Invest in community engagement: This is an important, yet often neglected area. The theme “Shaping the future of Africa with the people: the contribution of African local authorities to Agenda 2063 of the African Union” emphasises this point. This is a key instrument for ensuring that people are the centre of development, and that our interventions are responsive. We should therefore create an enabling environment for citizens to participate and shape their spaces.

Invest in service delivery and institutional systems to promote social and economic development: An article published by Mary Plunkett titled “The Poorest Cities in the World”, all the 10 poorest cities in the world are in Africa, and are capitals of sub-Saharan African nations. According to the article, these cities are expanding rapidly, while lacking the most rudimentary of supplies; clean water, transportation and overcrowding are key issues.

Strengthen partnership between our countries and cities to learn and exchange knowledge and practices in pursuance of integrated urban development: The point often not stressed enough is that despite lower percentages (40%), Africa, which has more than 400 million urban dwellers, has the second highest number of urban dwellers after Asia. We therefore need to work together on areas such as urban policies, city development strategies, share innovations on urban planning and management and others to promote inclusive and sustainable urbanisation.

In conclusion, the role of local government in effecting meaningful change in the life of the ordinary citizens is incontestable. Its success is however dependent on the level of collaboration with other levels of government.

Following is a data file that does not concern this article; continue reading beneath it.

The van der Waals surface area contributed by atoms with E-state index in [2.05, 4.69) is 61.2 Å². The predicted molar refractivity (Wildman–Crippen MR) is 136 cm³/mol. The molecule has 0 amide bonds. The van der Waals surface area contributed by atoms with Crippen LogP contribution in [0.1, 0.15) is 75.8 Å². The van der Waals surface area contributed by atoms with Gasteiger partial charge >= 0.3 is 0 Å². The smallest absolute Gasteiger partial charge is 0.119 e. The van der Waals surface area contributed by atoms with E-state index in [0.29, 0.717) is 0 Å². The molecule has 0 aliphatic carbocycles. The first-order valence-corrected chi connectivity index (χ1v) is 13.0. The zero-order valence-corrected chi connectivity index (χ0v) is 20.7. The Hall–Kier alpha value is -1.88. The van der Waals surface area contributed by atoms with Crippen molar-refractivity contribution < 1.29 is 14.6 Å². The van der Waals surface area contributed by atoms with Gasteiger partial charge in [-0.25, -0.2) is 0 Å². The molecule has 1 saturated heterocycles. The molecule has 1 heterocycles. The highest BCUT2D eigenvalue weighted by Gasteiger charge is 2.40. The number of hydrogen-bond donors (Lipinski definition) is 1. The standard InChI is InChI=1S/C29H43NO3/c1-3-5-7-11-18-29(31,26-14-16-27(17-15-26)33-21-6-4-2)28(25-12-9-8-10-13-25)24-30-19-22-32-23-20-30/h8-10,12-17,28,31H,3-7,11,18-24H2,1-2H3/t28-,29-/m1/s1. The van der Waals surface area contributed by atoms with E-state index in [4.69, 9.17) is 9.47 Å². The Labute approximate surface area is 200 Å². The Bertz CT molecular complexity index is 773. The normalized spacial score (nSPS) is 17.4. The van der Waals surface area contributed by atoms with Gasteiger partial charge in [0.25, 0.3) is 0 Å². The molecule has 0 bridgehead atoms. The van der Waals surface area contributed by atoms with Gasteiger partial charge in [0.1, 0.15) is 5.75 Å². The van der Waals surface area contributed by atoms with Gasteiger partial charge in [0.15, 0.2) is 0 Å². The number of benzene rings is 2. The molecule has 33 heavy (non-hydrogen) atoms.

It is therefore important that as Ministers and Mayors gathered here, we explore concrete way of strengthening mechanisms for collaborative planning and delivery. This must be underpinned by a strong governance ethos that will build the confidence of our communities and other stakeholders.

Time has come to transform local government in Africa.

I thank you.


FOCAC to boost China- Africa relations

Pretoria: The upcoming Forum on China-Africa Cooperation (FOCAC) Summit, which starts on Friday in Sandton, will be a milestone and historic event which will usher in a new era for development of China-Africa relations.

Government says the summit will also send a strong message to the world that China and Africa are working hard to achieve “win-win” cooperation and common development.

This is according to China and South Africa, who will co-chair the China-Africa leaders’ summit in Johannesburg.

This will be the second summit in the 15 years since the forum’s inception, and the first to be held in Africa.

The summit is seen as a crucial platform for collective dialogue between China and Africa and an effective mechanism for closer practical cooperation.

Speaking to media on Wednesday at the Union Buildings, President Xi Jinping called on leaders of African countries to use the summit to “renew friendship and explore cooperation with China, while charting the course for China-Africa friendly and practical cooperation in various fields”.

The summit, he said, is important for the relationships of development with China and a more inclusive and sustainable development summit of the world.

President Xi was confident the summit will be a success, and so is President Jacob Zuma, who said South Africa looks forward to hosting the event.

The two leaders met in Pretoria on Wednesday for President Xi’s State visit ahead of the summit.

The visit saw the two countries sign agreements worth R94 billion in various fields such as industrialisation and processing; enhancement of cooperation in Special Economic Zones (SEZs); marine cooperation; infrastructure development, human resources cooperation and financial cooperation.